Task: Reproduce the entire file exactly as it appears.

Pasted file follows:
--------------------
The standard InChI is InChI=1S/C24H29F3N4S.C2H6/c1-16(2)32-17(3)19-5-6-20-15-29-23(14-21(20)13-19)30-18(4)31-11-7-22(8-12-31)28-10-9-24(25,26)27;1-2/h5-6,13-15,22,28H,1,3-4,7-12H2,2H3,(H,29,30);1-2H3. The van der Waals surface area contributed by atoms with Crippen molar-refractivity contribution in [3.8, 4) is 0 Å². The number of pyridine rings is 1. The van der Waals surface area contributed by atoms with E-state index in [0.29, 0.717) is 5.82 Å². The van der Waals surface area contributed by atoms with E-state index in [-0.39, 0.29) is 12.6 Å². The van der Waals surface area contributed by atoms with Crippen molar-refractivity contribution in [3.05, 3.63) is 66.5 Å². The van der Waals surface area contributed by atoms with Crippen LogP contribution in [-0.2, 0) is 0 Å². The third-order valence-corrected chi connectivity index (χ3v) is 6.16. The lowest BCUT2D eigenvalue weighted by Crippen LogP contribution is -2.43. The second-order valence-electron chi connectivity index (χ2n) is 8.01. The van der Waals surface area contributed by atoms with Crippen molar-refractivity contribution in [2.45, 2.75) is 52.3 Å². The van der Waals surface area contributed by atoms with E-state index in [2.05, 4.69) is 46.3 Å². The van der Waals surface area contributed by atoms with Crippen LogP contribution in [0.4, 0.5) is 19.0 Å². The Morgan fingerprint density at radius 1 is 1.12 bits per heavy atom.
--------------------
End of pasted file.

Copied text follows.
The standard InChI is InChI=1S/C24H29F3N4S.C2H6/c1-16(2)32-17(3)19-5-6-20-15-29-23(14-21(20)13-19)30-18(4)31-11-7-22(8-12-31)28-10-9-24(25,26)27;1-2/h5-6,13-15,22,28H,1,3-4,7-12H2,2H3,(H,29,30);1-2H3. The van der Waals surface area contributed by atoms with Crippen molar-refractivity contribution in [3.8, 4) is 0 Å². The number of pyridine rings is 1. The van der Waals surface area contributed by atoms with E-state index in [0.29, 0.717) is 5.82 Å². The van der Waals surface area contributed by atoms with E-state index in [-0.39, 0.29) is 12.6 Å². The van der Waals surface area contributed by atoms with Crippen molar-refractivity contribution in [3.05, 3.63) is 66.5 Å². The van der Waals surface area contributed by atoms with Crippen LogP contribution in [-0.2, 0) is 0 Å². The third-order valence-corrected chi connectivity index (χ3v) is 6.16. The lowest BCUT2D eigenvalue weighted by Crippen LogP contribution is -2.43. The second-order valence-electron chi connectivity index (χ2n) is 8.01. The van der Waals surface area contributed by atoms with Crippen molar-refractivity contribution in [2.45, 2.75) is 52.3 Å². The van der Waals surface area contributed by atoms with E-state index in [2.05, 4.69) is 46.3 Å². The van der Waals surface area contributed by atoms with Crippen LogP contribution in [0.4, 0.5) is 19.0 Å². The Morgan fingerprint density at radius 1 is 1.12 bits per heavy atom.